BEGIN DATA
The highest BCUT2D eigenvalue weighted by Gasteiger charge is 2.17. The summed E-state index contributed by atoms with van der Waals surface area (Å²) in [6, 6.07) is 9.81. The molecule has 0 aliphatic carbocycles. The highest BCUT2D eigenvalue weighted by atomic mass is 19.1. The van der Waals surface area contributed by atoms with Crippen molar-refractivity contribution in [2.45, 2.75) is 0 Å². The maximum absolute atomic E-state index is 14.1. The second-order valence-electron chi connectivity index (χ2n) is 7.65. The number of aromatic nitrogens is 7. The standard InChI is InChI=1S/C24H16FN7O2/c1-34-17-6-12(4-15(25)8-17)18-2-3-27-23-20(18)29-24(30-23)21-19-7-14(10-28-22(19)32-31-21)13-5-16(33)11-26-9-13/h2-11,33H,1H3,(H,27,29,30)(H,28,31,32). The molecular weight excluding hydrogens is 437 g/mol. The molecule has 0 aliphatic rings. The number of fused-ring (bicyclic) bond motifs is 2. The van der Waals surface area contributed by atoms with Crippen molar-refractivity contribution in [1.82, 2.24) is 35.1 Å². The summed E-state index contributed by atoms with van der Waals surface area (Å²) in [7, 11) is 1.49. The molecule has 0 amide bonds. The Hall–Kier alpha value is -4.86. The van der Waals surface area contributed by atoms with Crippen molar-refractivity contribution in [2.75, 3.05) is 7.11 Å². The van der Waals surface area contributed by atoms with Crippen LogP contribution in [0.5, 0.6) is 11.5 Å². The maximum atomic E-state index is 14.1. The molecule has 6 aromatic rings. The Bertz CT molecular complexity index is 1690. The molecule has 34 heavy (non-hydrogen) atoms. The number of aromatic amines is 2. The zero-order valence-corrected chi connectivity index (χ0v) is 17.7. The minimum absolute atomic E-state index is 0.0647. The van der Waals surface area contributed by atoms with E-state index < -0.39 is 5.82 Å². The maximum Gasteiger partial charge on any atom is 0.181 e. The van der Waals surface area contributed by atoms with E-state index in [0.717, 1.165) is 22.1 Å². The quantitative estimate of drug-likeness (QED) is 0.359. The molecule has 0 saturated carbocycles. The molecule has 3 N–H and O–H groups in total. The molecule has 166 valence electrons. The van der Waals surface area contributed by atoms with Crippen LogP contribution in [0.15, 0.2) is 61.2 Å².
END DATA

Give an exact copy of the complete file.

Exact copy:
The highest BCUT2D eigenvalue weighted by Gasteiger charge is 2.17. The summed E-state index contributed by atoms with van der Waals surface area (Å²) in [6, 6.07) is 9.81. The molecule has 0 aliphatic carbocycles. The highest BCUT2D eigenvalue weighted by atomic mass is 19.1. The van der Waals surface area contributed by atoms with Crippen molar-refractivity contribution in [2.45, 2.75) is 0 Å². The maximum absolute atomic E-state index is 14.1. The second-order valence-electron chi connectivity index (χ2n) is 7.65. The number of aromatic nitrogens is 7. The standard InChI is InChI=1S/C24H16FN7O2/c1-34-17-6-12(4-15(25)8-17)18-2-3-27-23-20(18)29-24(30-23)21-19-7-14(10-28-22(19)32-31-21)13-5-16(33)11-26-9-13/h2-11,33H,1H3,(H,27,29,30)(H,28,31,32). The molecular weight excluding hydrogens is 437 g/mol. The molecule has 0 aliphatic rings. The number of fused-ring (bicyclic) bond motifs is 2. The van der Waals surface area contributed by atoms with Crippen molar-refractivity contribution in [1.82, 2.24) is 35.1 Å². The summed E-state index contributed by atoms with van der Waals surface area (Å²) in [7, 11) is 1.49. The molecule has 0 amide bonds. The Hall–Kier alpha value is -4.86. The van der Waals surface area contributed by atoms with Crippen molar-refractivity contribution in [2.75, 3.05) is 7.11 Å². The van der Waals surface area contributed by atoms with Crippen LogP contribution in [0.5, 0.6) is 11.5 Å². The maximum atomic E-state index is 14.1. The molecule has 6 aromatic rings. The Bertz CT molecular complexity index is 1690. The molecule has 34 heavy (non-hydrogen) atoms. The number of aromatic amines is 2. The zero-order valence-corrected chi connectivity index (χ0v) is 17.7. The minimum absolute atomic E-state index is 0.0647. The van der Waals surface area contributed by atoms with E-state index < -0.39 is 5.82 Å². The maximum Gasteiger partial charge on any atom is 0.181 e. The van der Waals surface area contributed by atoms with E-state index in [0.717, 1.165) is 22.1 Å². The quantitative estimate of drug-likeness (QED) is 0.359. The molecule has 0 saturated carbocycles. The molecule has 3 N–H and O–H groups in total. The molecule has 166 valence electrons. The van der Waals surface area contributed by atoms with Crippen LogP contribution in [0.15, 0.2) is 61.2 Å².